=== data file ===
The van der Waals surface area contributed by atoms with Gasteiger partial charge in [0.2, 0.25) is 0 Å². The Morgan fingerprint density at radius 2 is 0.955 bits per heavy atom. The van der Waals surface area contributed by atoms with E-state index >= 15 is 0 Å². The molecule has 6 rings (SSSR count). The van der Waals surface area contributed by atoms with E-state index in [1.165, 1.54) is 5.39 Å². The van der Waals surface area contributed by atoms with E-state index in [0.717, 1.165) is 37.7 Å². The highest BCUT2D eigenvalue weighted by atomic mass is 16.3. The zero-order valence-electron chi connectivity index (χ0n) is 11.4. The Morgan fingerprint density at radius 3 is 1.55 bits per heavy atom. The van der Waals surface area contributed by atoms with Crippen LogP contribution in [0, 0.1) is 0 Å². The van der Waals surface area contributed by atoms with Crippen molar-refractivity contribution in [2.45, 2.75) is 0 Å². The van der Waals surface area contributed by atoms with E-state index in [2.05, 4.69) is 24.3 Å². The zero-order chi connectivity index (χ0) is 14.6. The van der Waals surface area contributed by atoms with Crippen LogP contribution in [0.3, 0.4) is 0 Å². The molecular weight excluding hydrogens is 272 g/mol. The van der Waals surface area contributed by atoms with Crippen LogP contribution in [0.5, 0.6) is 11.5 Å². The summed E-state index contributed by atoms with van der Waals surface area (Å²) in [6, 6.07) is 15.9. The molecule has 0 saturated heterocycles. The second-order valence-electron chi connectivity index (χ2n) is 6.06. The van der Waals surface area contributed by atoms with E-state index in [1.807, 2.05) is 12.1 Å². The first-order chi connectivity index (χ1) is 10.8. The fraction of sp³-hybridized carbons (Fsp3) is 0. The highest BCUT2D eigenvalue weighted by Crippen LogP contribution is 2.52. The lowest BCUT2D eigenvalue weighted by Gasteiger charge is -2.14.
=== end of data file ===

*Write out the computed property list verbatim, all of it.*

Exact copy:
The van der Waals surface area contributed by atoms with Gasteiger partial charge in [0.2, 0.25) is 0 Å². The Morgan fingerprint density at radius 2 is 0.955 bits per heavy atom. The van der Waals surface area contributed by atoms with E-state index >= 15 is 0 Å². The molecule has 6 rings (SSSR count). The van der Waals surface area contributed by atoms with E-state index in [1.165, 1.54) is 5.39 Å². The van der Waals surface area contributed by atoms with E-state index in [0.717, 1.165) is 37.7 Å². The highest BCUT2D eigenvalue weighted by atomic mass is 16.3. The zero-order valence-electron chi connectivity index (χ0n) is 11.4. The Morgan fingerprint density at radius 3 is 1.55 bits per heavy atom. The van der Waals surface area contributed by atoms with Crippen LogP contribution in [0, 0.1) is 0 Å². The van der Waals surface area contributed by atoms with Crippen molar-refractivity contribution in [2.45, 2.75) is 0 Å². The van der Waals surface area contributed by atoms with E-state index in [2.05, 4.69) is 24.3 Å². The zero-order chi connectivity index (χ0) is 14.6. The van der Waals surface area contributed by atoms with Crippen LogP contribution in [0.3, 0.4) is 0 Å². The molecular weight excluding hydrogens is 272 g/mol. The van der Waals surface area contributed by atoms with Crippen LogP contribution in [0.5, 0.6) is 11.5 Å². The summed E-state index contributed by atoms with van der Waals surface area (Å²) in [6, 6.07) is 15.9. The molecule has 0 saturated heterocycles. The second-order valence-electron chi connectivity index (χ2n) is 6.06. The van der Waals surface area contributed by atoms with E-state index in [1.807, 2.05) is 12.1 Å². The first-order chi connectivity index (χ1) is 10.8. The fraction of sp³-hybridized carbons (Fsp3) is 0. The highest BCUT2D eigenvalue weighted by Crippen LogP contribution is 2.52. The lowest BCUT2D eigenvalue weighted by Gasteiger charge is -2.14.